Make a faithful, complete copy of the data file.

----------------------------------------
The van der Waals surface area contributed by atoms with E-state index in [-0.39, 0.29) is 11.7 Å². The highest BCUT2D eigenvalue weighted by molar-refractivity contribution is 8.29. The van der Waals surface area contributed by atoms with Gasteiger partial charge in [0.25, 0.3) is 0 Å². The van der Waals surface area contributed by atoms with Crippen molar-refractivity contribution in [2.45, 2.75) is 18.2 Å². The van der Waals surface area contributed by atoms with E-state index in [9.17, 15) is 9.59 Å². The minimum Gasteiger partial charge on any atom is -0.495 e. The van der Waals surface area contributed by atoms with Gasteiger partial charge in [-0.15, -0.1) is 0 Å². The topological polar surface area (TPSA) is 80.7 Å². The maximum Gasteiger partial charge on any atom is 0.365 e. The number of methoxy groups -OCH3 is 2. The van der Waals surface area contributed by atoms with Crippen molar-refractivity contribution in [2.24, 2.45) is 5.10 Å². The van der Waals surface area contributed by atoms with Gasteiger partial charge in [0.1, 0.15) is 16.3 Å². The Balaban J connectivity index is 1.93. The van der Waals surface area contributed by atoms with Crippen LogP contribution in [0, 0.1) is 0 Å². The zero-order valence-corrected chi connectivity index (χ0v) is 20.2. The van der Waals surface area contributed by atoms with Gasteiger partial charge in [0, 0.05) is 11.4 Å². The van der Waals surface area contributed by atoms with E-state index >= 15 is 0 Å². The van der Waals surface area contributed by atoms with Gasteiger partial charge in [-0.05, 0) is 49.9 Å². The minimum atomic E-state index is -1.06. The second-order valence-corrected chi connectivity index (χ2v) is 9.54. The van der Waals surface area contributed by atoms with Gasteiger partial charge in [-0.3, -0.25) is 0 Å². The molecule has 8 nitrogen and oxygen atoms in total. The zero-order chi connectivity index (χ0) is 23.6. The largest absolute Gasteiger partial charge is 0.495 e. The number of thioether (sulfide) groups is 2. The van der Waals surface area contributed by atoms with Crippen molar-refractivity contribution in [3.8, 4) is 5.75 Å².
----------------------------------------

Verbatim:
The van der Waals surface area contributed by atoms with E-state index in [-0.39, 0.29) is 11.7 Å². The highest BCUT2D eigenvalue weighted by molar-refractivity contribution is 8.29. The van der Waals surface area contributed by atoms with Gasteiger partial charge in [0.25, 0.3) is 0 Å². The van der Waals surface area contributed by atoms with Crippen molar-refractivity contribution in [2.45, 2.75) is 18.2 Å². The van der Waals surface area contributed by atoms with E-state index in [9.17, 15) is 9.59 Å². The minimum Gasteiger partial charge on any atom is -0.495 e. The van der Waals surface area contributed by atoms with Gasteiger partial charge in [-0.15, -0.1) is 0 Å². The topological polar surface area (TPSA) is 80.7 Å². The maximum Gasteiger partial charge on any atom is 0.365 e. The number of methoxy groups -OCH3 is 2. The van der Waals surface area contributed by atoms with Crippen molar-refractivity contribution in [2.24, 2.45) is 5.10 Å². The van der Waals surface area contributed by atoms with Gasteiger partial charge in [0.1, 0.15) is 16.3 Å². The Balaban J connectivity index is 1.93. The van der Waals surface area contributed by atoms with Crippen LogP contribution in [0, 0.1) is 0 Å². The zero-order valence-corrected chi connectivity index (χ0v) is 20.2. The van der Waals surface area contributed by atoms with Gasteiger partial charge in [0, 0.05) is 11.4 Å². The van der Waals surface area contributed by atoms with E-state index >= 15 is 0 Å². The van der Waals surface area contributed by atoms with Gasteiger partial charge in [-0.05, 0) is 49.9 Å². The minimum atomic E-state index is -1.06. The second-order valence-corrected chi connectivity index (χ2v) is 9.54. The van der Waals surface area contributed by atoms with Gasteiger partial charge in [-0.3, -0.25) is 0 Å². The molecule has 8 nitrogen and oxygen atoms in total. The zero-order chi connectivity index (χ0) is 23.6. The largest absolute Gasteiger partial charge is 0.495 e. The number of thioether (sulfide) groups is 2. The van der Waals surface area contributed by atoms with Crippen molar-refractivity contribution in [3.8, 4) is 5.75 Å².